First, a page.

Plus reconstruction aid and no- bid contracts are big moneymakers. Except when the U.S. population gets taxed over 5 times on the same product, including the advertising for the war itself. And can't provide the services domestically that the Humvees and tanks sent overseas require massive overhaul and maintenance for – like roads and bridges, and law enforcement.
    England couldn't maintain the Raj, the French couldn't maintain what became Vietnam, and " training" in democracy building, for pols and soldiers alike, has to be successfully implemented domestically – First.

    July 24, 2013 at 8:04 pm | Reply
  4. PeopleSmoks

    I have to laugh! What we need to ask is, "What would Charlie Wilson do?"

    The answer is simple and could be a fix to a lot of problems. We know Al Qaida is sending fighters in as "rebels" and that Hezbollah is fighting for the Assad regime. Both of these groups hate the US and would love to kill you and me. We also have Russia sending expensive weapons to Syria which they will probably never be paid for. Sooooo....

    What Charlie Wilson would do is send a bunch of Stinger missiles and small arms to the "rebels". Let the terrorists continue to fight each other in their secular holy war. A $40,000 Stinger vs a $20,000,000 Mig seems a good trade off, and worked out for us in Afghanistan in 1987. For those who didn't know, that was Charlie Wilson's idea. There is no need to send our kids to Syria. No need to put our planes up against Russian S300 missiles.

    July 24, 2013 at 11:40 am | Reply
    • JDMArkansas

      And see how well "Charlie Wilson's War" worked in Afghanistan. The Soviets WERE driven out. By the Taliban and al Qaida. Who became such dear friends of the United States that we are now in the longest war in United States history (except for the genocide of the Native Americans.) Yes, Afghanistan is SUCH a good example of how "limited military action" works for the interests of the United States.

      September 3, 2013 at 10:50 am | Reply
  5. Ferdinand

    To preserve American pride, honor and prestige, we must fight in Syria. The chairman of Joint Chief of Staff claimed that this can be done at one billion $ per month and assuming an involvement of 10 years, the total cost is only 120 billion $. Is American pride, honor and prestige do not worth 120 billion $ ?
    I vote to invade Syria.

    July 23, 2013 at 7:33 pm | Reply
    • m&m

      Heheh when does any war go as planned?

      July 23, 2013 at 8:17 pm | Reply
    • TexTeacher

      Here YOU go again. Send in the troops! It's a civil war folks. I am a Vietnam vet (24 years) and all three of my children and a daughter-in-law are now serving. We are all proud of our country and have proved we are will to die to defend it. However Syria is a civil war. Keep our military out of it.

      July 23, 2013 at 10:11 pm | Reply
      • JDMArkansas

        TexTeacher, you are a Vietnam veteran. Look how well the second longest war in United States history (Vietnam) worked out. After thousands of American and millions of Vietnamese lives, the outcome was the same, an unaligned Marxist state in all of Vietnam, as it would have been back in the 1950s if the United States had stayed out and let Ho Chi Minh take over the country by a landslide election, which he would have done if the United States had not installed their puppet military junta in South Vietnam. You really want your children and grandchildren to pay that cost in lives and money for nothing? There is no choice in Syria. Is an Islamist Sunni dictatorship in Syria better than a not particularly religious Allouite (a type of Shiite) dictatorship that is there now? Let's look at Egypt. A secular military dictator was replaced by an Islamist military dictator which has now been replaced by a military junta. Is this an improvement?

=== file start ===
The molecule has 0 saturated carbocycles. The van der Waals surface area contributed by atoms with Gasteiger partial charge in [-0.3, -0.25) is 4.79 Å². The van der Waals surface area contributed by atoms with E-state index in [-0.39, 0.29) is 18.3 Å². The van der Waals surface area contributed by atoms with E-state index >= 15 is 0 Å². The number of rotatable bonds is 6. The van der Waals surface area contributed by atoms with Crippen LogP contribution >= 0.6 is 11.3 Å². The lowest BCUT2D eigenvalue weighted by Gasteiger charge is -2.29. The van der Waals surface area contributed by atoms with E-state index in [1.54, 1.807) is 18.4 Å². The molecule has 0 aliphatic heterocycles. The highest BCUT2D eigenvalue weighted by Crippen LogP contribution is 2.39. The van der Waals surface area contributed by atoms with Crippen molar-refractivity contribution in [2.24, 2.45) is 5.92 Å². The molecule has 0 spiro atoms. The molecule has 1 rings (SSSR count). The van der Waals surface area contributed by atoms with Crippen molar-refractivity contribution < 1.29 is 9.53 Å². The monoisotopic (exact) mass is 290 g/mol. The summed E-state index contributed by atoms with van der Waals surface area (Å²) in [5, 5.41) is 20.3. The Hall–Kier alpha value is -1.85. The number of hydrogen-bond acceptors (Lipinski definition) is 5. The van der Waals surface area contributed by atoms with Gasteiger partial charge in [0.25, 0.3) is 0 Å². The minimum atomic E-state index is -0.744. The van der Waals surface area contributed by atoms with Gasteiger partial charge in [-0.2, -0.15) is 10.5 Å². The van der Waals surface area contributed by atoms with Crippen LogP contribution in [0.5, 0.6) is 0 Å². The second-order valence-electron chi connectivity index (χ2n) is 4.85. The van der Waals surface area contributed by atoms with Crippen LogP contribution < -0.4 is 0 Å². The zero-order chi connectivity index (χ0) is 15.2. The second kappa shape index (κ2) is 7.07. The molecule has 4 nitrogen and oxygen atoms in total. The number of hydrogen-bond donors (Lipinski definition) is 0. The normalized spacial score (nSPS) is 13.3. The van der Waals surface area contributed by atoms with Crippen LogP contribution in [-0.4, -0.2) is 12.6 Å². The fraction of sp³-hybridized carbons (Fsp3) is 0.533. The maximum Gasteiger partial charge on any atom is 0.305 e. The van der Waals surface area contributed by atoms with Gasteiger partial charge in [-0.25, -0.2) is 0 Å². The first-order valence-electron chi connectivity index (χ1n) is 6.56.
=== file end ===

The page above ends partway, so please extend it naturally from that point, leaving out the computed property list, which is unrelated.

September 3, 2013 at 11:01 am |
    • Bimbo the Birthday Clown

      Gee Ferdinand, yours is the most idiotic comment I have seen here yet. By posting that manure above, it appears that you never got past the 4th grade in school. Even a moron would know better than that!

      July 23, 2013 at 10:25 pm | Reply
  6. Warren

    Great, we can't feed and take care of our own and now we can afford to care for another country.
    Federal employees have not had a raise in 5 years and now we are losing 20% of our pay. But its fine to arm the rebels.
    Stop the madness!!!!

    July 23, 2013 at 5:34 pm | Reply
    • Bimbo the Birthday Clown

      Thank you, Warren. You said it all!

      July 23, 2013 at 7:21 pm | Reply
  7. Pete

    Watch Gen.Dempsey get fired because he didn't cater to the Syrian rebels like McCain did in selling weapons and got the MIC mad at him as well..A general not warmongering like the republicans on Capital Hill something wrong here or has this man seen enough useless,senseless deaths,destruction in foriegn lands and wants peace for a change..Maybe Pres.Obamas vision of peace amongst all nations is rubbing off on some of these generals!!And do we want to arm rebels who at a later date might use our own weapons we gave them against US like in Afghanistan,I think not ,not again!!

    July 23, 2013 at 4:26 pm | Reply
    • alan

      Dempsey is appointed by the president,who may or may not take his advice into consideration .Sen. Mccain has no power to impact Gen. Dempsey in any way.

      July 23, 2013 at 9:34 pm | Reply
      • TexTeacher

        Wrong! The president "nominates" the senate appoints or not.

        July 23, 2013 at 10:15 pm |
  8. Rosslaw

    Wow! A chairman of the joint chiefs who does not for a moment believe a military solution can produce heaven on earth. In fact, he doesn't seem very enthusiastic at all about intervention in a sectarian, genocidal war that started in the 7th century. I hope this guy might consider running for high office after retirement.

    July 23, 2013 at 3:03 pm | Reply
  9. Charlies

    There are still many idiot blood-thirsty war mongars like McCain or fake liberal like John Kerry who have never learned the painful lesson of Iraq war with $trillions wasted. They would rather borrow money to invade, destroy and then rebuild other hopeless countries instead of rebuild America here. TAKE CARE OF OUR OWN FIRST